Weekly Round-Up: Comics Released 3/8/17

Look, there are a lot of comics out there. Too many. We can never hope to have in-depth conversations about all of them. But, we sure can round up some of the more noteworthy titles we didn’t get around to from the week. Today, we discuss Teenage Mutant Ninja Turtles Universe 8, Green Valley 6, and The Wicked + The Divine 27. Also, we discussed Star Wars: Doctor Aphra 5 on Friday, so check that out! As always, this article contains SPOILERS. Continue reading

Batman: Europa 3

Batman europa 3

Today, Drew and Michael are discussing Batman: Europa 3 originally released December 30th, 2015.

Joel: There is another character that was just as important as the two of us: New York City.
Karen: So New York City is like another character?
Molly: Yeah.

They Came Together

Drew: Everyone has heard the old “setting as a character” cliche from some exhausted press tour interview, but filmmakers rarely acknowledge that cities aren’t fully fictional. That is, calling Chicago a character in The Fugitive is a bit like calling John F. Kennedy a character in Forrest Gump — these are real things (albeit fictionalized versions of them) that our fictional characters just happen to be interacting with. Moreover, if we accept the “setting as a character” cliche, it only ever reveals the setting to be a supremely boring character, undergoing no change over the course of the story. Indeed, because stories that tend to feature “settings as a character” tend to stay in just one city (I’m looking at you, New York), it’s impossible to separate the “character” of the setting from the general tone and mood of the narrative. Batman: Europa sets out to do the opposite, a kind of city character study — or perhaps “travel guide” is more accurate — by way of a superhero adventure. Continue reading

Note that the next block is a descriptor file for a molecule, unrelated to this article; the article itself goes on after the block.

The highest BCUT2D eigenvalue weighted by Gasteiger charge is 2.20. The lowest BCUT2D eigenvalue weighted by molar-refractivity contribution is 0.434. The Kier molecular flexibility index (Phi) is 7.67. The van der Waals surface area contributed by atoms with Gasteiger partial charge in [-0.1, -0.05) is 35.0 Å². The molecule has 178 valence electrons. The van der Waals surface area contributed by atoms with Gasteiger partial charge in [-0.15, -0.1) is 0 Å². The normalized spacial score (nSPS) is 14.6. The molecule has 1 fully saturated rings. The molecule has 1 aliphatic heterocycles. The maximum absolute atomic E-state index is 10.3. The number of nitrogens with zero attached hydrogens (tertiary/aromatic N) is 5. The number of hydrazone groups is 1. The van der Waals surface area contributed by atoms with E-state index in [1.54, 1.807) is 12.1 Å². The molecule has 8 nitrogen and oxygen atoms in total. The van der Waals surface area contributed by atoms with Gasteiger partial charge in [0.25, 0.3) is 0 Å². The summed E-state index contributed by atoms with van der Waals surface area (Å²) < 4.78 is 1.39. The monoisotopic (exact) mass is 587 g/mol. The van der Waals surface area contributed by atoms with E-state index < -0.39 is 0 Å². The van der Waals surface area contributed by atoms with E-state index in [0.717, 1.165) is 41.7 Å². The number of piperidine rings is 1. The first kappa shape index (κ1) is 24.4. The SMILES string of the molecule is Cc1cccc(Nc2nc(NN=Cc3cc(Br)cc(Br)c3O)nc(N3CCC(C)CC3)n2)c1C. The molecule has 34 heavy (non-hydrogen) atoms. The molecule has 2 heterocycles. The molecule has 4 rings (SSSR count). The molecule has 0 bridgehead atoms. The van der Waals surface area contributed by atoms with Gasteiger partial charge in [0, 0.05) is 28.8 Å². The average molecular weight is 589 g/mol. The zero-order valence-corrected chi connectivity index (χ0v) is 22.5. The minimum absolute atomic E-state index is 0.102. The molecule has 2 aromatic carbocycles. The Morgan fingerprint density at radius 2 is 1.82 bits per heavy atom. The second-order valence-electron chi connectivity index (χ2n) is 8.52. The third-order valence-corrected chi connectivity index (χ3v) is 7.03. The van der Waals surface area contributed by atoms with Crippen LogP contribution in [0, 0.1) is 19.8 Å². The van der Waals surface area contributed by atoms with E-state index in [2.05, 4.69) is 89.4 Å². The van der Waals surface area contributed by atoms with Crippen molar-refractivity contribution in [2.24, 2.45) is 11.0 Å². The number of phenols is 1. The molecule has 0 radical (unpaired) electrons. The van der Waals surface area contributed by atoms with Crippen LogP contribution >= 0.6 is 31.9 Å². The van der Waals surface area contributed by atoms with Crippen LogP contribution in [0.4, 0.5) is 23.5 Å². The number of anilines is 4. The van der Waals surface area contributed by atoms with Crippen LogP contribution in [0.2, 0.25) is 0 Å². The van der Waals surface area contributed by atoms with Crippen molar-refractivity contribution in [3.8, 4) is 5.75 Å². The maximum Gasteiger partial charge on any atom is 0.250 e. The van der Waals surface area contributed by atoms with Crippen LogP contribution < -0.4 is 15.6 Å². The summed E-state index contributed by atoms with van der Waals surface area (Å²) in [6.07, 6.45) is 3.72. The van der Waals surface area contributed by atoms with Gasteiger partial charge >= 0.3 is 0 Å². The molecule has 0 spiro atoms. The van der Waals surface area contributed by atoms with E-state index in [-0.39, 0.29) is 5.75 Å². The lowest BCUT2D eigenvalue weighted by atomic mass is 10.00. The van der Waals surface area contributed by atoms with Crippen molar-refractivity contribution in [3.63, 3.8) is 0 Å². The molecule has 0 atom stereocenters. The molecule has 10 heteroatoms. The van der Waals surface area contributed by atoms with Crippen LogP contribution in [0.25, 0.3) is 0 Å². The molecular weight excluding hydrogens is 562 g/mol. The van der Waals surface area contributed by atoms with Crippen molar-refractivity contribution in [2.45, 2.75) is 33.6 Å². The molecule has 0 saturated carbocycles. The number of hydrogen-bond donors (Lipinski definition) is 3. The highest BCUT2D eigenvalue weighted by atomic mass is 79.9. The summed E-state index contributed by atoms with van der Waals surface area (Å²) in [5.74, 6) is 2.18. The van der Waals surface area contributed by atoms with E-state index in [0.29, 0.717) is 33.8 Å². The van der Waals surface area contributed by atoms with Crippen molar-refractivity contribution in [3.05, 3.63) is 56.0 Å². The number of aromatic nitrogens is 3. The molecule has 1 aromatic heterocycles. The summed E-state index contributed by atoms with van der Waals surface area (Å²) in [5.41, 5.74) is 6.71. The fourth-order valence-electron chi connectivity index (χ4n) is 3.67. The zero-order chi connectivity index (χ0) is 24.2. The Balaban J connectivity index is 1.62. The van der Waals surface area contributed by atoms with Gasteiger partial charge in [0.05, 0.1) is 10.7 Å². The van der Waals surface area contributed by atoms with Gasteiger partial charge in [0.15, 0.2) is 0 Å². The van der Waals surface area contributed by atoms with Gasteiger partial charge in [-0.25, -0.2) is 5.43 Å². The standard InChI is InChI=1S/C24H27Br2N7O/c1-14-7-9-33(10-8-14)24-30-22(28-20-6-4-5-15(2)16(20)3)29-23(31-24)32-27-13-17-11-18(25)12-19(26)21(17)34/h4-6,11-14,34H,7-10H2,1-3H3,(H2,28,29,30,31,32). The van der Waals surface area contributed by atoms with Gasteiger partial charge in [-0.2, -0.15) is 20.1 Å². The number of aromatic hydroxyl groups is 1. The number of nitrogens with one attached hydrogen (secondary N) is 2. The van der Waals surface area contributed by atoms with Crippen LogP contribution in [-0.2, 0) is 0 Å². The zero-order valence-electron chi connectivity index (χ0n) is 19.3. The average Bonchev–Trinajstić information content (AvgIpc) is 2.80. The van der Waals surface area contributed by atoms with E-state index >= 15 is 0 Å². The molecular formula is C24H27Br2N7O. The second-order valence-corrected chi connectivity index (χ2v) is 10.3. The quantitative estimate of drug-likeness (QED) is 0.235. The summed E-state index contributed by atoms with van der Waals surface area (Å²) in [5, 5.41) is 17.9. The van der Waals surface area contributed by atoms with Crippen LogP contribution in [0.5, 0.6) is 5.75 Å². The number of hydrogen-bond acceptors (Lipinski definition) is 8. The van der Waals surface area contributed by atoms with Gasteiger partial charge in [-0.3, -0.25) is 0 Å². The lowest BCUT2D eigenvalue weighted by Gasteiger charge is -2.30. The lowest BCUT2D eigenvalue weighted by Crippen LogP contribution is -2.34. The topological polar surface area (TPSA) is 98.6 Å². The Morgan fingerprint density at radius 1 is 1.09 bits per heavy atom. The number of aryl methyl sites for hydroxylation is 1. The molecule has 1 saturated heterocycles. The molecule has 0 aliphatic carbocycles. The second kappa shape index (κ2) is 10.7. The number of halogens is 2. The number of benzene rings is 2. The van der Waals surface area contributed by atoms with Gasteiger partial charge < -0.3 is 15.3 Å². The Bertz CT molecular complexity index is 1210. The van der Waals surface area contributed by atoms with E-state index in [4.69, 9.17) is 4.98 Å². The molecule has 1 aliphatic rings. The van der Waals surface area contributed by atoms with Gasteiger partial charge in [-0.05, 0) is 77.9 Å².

The Amazing Spider-Man 1

amazing spider-man 1Today, Spencer and Drew are discussing The Amazing Spider-Man 1, originally released October 7th, 2015.

Spencer: If you’re reading a Spider-Man book, then you know his deal: “With great power must also come great responsibility.” For Peter Parker, his “power” has always been the superhuman abilities granted him by a bite from a radioactive spider, but are these abilities truly his greatest asset? It’s a question Dan Slott and Giuseppe Camuncoli tackle head-on in the newest Amazing Spider-Man 1. Skipping ahead eight months from the conclusion of Secret Wars, Slott and Camuncoli present us with a version of Peter Parker who’s found a way to honor his Uncle Ben without even needing to put on a mask; in fact, Spider-Man now exists mainly to protect and support Peter. It’s a take both radical and faithful in a way only Dan Slott could pull off. Continue reading